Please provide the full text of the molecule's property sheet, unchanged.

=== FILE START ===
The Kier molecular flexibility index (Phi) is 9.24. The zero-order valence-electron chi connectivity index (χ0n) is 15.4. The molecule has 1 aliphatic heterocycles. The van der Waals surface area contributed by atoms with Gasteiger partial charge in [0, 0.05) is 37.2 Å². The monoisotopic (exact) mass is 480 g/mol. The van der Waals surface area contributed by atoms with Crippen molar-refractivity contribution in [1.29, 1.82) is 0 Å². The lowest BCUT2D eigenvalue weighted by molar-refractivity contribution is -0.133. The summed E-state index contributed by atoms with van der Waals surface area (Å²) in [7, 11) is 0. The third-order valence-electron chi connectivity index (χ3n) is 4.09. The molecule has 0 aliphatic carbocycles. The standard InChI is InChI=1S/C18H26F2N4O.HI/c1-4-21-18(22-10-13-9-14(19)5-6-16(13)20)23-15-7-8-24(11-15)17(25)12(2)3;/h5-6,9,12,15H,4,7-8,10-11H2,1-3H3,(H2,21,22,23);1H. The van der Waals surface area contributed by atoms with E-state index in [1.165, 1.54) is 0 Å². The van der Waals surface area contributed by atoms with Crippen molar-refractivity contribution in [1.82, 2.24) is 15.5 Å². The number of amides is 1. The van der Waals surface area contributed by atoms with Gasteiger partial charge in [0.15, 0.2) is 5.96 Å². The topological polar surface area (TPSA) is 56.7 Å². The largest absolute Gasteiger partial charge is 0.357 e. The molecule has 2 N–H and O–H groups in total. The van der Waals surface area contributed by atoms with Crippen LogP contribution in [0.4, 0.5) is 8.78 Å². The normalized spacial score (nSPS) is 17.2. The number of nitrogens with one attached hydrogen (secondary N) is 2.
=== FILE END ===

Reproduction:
The Kier molecular flexibility index (Phi) is 9.24. The zero-order valence-electron chi connectivity index (χ0n) is 15.4. The molecule has 1 aliphatic heterocycles. The van der Waals surface area contributed by atoms with Gasteiger partial charge in [0, 0.05) is 37.2 Å². The monoisotopic (exact) mass is 480 g/mol. The van der Waals surface area contributed by atoms with Crippen molar-refractivity contribution in [1.29, 1.82) is 0 Å². The lowest BCUT2D eigenvalue weighted by molar-refractivity contribution is -0.133. The summed E-state index contributed by atoms with van der Waals surface area (Å²) in [7, 11) is 0. The third-order valence-electron chi connectivity index (χ3n) is 4.09. The molecule has 0 aliphatic carbocycles. The standard InChI is InChI=1S/C18H26F2N4O.HI/c1-4-21-18(22-10-13-9-14(19)5-6-16(13)20)23-15-7-8-24(11-15)17(25)12(2)3;/h5-6,9,12,15H,4,7-8,10-11H2,1-3H3,(H2,21,22,23);1H. The van der Waals surface area contributed by atoms with E-state index in [1.165, 1.54) is 0 Å². The van der Waals surface area contributed by atoms with Crippen molar-refractivity contribution in [1.82, 2.24) is 15.5 Å². The number of amides is 1. The van der Waals surface area contributed by atoms with Gasteiger partial charge in [0.15, 0.2) is 5.96 Å². The topological polar surface area (TPSA) is 56.7 Å². The largest absolute Gasteiger partial charge is 0.357 e. The molecule has 2 N–H and O–H groups in total. The van der Waals surface area contributed by atoms with Crippen LogP contribution in [0.4, 0.5) is 8.78 Å². The normalized spacial score (nSPS) is 17.2. The number of nitrogens with one attached hydrogen (secondary N) is 2.